With the use of a category called “ethnic affinities,” Facebook allows its advertisers to exclude specific racial groups when placing housing ads on its portal, a ProPublica investigation revealed on Thursday.
The nonprofit investigative news organization illustrated how Facebook approved within 15 minutes an ad it submitted for a "renter event" that explicitly excluded African Americans. The Facebook ad was allowed to go through despite being illegal, according to a lawyer ProPublica contacted, under the Fair Housing Act of 1968 that prohibits any advertisement with “respect to the sale or rental of a dwelling” that indicates “preference, limitation, or discrimination” on race and other categories.
"There's a part of the Fair Housing Act that makes it illegal to have discriminatory advertising. That part applies to both the person taking out the ad and also the publisher of that ad," Rigel Oliveri, professor of law at the University of Missouri told USA Today. "It's not just hosting the ad. It's encouraging and providing the advertisers with the ability to exclude people based on their race and ethnicity,”
While critics call the targeting tool racist, the use of ethnicity in targeted advertising is typical for internet companies, particularly social media behemoths such as Facebook which have a huge vault of data about users’ demographics, location and preferences. It’s a fine line companies have to walk in connecting sellers to interested customers while at the same time, avoiding misuse of the tools to promote exclusion.
Facebook’s head of US multicultural sales, Christian Martinez, outlined the balance in response to ProPublica’s investigation on Friday. He explained why some advertisers may only want to reach to a certain group, citing the example of "a merchant selling hair care products that are designed for black women."
But not all examples are that innocuous, he acknowledged. "There’s also negative exclusion – for example, an apartment building that won’t rent to black people or an employer that only hires men," Mr. Martinez wrote. "Our ad policies strictly prohibit this kind of advertising, and it’s against the law. If we learn of advertising on our platform that involves this kind of discrimination, we will take aggressive enforcement action."
The Fair Housing Act was originally enacted because many African-American and Hispanic families couldn’t purchase or rent homes in areas because of their race.
The dangers of targeted advertising veering into potential racism showed up in the 1970s, for example, when many agencies made advertisements using racial stereotypes. More recently, studies have found more tobacco and junk food advertisements targeted at African-Americans and Latinos than white people.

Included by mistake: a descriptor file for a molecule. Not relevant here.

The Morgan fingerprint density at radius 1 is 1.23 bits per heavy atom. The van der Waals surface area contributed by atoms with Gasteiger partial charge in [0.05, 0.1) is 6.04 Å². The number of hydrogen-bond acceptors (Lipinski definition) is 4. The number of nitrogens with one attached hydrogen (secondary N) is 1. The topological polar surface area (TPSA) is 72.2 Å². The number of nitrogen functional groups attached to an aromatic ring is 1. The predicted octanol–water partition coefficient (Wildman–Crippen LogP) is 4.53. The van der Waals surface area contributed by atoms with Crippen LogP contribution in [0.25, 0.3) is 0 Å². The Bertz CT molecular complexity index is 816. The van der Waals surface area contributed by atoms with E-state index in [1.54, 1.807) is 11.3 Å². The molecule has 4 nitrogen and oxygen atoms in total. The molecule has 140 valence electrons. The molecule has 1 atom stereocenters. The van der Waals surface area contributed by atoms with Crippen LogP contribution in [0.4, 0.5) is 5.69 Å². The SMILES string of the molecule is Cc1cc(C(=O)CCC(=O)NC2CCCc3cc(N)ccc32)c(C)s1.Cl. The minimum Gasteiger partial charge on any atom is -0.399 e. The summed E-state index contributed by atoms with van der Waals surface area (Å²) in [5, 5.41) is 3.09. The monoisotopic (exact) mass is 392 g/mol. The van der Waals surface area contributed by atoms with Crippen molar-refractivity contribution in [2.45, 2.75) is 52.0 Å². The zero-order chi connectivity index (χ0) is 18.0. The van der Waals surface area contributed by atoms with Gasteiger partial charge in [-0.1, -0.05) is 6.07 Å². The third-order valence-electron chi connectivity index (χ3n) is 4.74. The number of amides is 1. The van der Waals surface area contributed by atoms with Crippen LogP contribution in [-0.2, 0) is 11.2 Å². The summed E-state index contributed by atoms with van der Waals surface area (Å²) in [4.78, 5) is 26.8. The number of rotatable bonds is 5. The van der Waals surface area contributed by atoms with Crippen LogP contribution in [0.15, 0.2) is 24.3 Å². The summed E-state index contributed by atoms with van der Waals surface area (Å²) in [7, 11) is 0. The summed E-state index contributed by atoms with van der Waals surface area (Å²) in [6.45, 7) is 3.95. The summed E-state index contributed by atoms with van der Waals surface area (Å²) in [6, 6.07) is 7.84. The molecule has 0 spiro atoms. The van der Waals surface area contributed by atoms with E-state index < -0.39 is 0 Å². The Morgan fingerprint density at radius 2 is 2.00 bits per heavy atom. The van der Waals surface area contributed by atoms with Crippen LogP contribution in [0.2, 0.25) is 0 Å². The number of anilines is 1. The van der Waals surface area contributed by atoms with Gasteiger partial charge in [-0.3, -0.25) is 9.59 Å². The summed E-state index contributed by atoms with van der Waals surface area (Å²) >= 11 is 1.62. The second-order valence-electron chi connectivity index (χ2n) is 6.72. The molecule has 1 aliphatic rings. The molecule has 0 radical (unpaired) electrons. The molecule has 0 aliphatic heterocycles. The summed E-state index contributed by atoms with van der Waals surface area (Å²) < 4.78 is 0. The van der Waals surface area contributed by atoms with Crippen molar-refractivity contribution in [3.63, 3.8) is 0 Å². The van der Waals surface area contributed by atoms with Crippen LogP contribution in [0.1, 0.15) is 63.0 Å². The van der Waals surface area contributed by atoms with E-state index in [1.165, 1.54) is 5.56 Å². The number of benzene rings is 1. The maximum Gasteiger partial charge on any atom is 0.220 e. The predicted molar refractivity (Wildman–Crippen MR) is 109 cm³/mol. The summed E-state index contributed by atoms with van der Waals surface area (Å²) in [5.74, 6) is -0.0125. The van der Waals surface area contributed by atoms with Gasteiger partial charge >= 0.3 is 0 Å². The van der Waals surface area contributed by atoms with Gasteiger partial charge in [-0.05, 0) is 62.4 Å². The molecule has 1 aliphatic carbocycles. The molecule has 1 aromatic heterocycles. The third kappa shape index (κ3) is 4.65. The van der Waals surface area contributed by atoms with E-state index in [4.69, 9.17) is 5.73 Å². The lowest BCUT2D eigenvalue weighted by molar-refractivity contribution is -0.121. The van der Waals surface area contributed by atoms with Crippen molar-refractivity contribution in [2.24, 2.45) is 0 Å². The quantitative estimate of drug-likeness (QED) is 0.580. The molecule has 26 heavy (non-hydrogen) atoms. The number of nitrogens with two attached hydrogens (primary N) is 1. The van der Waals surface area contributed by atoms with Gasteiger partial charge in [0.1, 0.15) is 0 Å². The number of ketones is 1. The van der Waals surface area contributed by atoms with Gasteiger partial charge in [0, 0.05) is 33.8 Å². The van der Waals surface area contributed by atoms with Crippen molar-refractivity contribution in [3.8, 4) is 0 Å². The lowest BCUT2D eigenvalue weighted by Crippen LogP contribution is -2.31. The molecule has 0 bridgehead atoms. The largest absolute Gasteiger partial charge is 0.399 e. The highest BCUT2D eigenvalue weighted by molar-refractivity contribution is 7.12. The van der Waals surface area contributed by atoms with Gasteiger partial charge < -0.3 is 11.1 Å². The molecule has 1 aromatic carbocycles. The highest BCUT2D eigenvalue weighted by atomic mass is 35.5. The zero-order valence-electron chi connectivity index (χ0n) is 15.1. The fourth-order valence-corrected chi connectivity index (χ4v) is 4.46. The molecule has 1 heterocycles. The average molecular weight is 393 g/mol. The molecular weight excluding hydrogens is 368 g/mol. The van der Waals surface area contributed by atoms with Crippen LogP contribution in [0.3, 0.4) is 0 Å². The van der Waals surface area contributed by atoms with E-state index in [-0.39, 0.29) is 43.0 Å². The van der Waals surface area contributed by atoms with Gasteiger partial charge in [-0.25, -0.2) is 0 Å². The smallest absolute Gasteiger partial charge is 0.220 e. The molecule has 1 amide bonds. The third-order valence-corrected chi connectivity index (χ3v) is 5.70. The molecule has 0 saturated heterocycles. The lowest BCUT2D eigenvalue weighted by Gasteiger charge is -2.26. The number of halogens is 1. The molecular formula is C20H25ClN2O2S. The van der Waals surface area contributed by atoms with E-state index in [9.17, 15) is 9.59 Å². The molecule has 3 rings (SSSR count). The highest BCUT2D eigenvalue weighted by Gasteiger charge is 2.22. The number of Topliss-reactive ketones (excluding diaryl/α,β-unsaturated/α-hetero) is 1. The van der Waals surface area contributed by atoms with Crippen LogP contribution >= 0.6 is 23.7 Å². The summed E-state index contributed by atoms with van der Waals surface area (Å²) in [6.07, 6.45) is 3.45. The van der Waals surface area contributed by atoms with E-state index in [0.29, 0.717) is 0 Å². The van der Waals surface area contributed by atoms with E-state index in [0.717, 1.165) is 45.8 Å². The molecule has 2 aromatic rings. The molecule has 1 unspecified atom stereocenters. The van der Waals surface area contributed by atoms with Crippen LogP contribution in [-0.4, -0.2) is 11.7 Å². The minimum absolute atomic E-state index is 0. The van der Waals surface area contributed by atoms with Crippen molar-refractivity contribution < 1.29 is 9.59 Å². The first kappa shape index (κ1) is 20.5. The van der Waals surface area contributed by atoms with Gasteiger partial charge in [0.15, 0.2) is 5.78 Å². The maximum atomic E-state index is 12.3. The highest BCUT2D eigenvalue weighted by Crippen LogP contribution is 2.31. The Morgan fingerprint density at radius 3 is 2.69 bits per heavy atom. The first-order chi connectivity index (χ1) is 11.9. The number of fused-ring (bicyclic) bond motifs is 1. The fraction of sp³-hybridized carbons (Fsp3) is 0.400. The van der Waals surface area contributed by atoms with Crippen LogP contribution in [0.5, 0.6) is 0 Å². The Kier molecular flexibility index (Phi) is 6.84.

With advertising generating nearly all of Facebook’s revenue, and targeted advertising being one of Facebook's main selling points, the company clearly struggles to vet all submissions and filter out those that violate its policies.
Mr. Martinez admitted that they "often aren’t in a position to know the details of an apartment rental or job application," but said Facebook will take down an ad if "the government agency responsible for enforcing discrimination laws tells us that the ad reflects illegal discrimination."
Doing the vetting by themselves, however, is not unfeasible. As ProPublica points out, The New York Times put a system in place to prevent discriminatory housing ads back in 1993, (after the newspaper was successfully sued under the Fair Housing Act) using an automated program that detects discriminatory code words such as "whites only," "no kids," or "near churches." Human reviewers also go through the ads before publication.
Another solution might just be to avoid exclusion. As Jerome Williams, professor and provost of Rutgers University-Newark tells The Christian Science Monitor in a phone interview, the original purpose of targeted advertising was not to "exclude other groups" but to "concentrate your message to a particular group."
"Because of technology, you can prohibit certain people from viewing it. That becomes risky," Prof. Williams says. "I think you want to avoid those type of strategies."